9 Nov 2021 16:00 - 18:00 Online


CDH welcomes Dr Sonya Donaldson from New Jersey City University for this seminar as part of the Digital Afterlives Network. This seminar will examine how performances and creative re-compositions of James Weldon Johnson’s ‘Lift Every Voice and Sing,’ also known as the ‘Black National Anthem,’ alert us to the ways in which digital ephemera operate as distinct and interacting sites of ‘memory’. These compositions, as part of a collection in the DH project, Singing the Nation Into Being, raises questions about the relationship between the archive and the afterlives of ephemeral objects.
Sonya Donaldson is Assistant Professor of World Literature at New Jersey City University. Her book project, Reunification and Its Discontents, examines Afro-German identity in the post-reunification era. Her research interests include twentieth- and twenty-first century African American and African Diasporic literature, with a focus on migration narratives and globalization; speculative fiction; and digital humanities.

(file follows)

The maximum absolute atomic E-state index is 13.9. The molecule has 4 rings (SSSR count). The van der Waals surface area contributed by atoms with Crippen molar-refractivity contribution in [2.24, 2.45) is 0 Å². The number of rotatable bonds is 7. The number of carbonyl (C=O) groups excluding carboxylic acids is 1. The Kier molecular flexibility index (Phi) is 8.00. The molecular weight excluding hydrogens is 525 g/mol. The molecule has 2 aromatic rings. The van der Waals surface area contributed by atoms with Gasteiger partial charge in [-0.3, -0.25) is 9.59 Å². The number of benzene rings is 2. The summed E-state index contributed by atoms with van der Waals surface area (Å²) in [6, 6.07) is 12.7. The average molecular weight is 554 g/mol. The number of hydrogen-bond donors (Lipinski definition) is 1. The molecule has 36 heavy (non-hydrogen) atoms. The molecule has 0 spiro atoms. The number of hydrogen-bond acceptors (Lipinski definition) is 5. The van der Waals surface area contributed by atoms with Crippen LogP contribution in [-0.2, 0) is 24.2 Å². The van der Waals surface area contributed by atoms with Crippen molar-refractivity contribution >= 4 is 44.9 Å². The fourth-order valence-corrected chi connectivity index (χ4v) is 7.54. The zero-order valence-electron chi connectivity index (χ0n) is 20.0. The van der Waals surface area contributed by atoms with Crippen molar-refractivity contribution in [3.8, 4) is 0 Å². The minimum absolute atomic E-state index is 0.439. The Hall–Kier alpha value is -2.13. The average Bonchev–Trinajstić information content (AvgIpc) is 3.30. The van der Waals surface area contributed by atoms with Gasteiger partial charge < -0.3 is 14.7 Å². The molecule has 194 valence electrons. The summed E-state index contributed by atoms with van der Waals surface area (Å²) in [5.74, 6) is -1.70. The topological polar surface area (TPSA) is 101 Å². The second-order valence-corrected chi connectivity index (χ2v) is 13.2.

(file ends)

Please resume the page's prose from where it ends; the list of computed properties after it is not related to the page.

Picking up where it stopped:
Register on Eventbrite to receive the Zoom link: https://singing-the-nation-into-being.eventbrite.co.uk/
Digital Afterlives Network meets on the second, sixth, and seventh Tuesdays of every term from 4pm—6pm. For more information on the Digital Afterlives Research Network: https://www.cdh.cam.ac.uk/afterlives
Subscribe to the network’s mailing list: https://lists.cam.ac.uk/sympa/subscribe/ucam-dalnetwork?previous_action=info

Cambridge Digital Humanities

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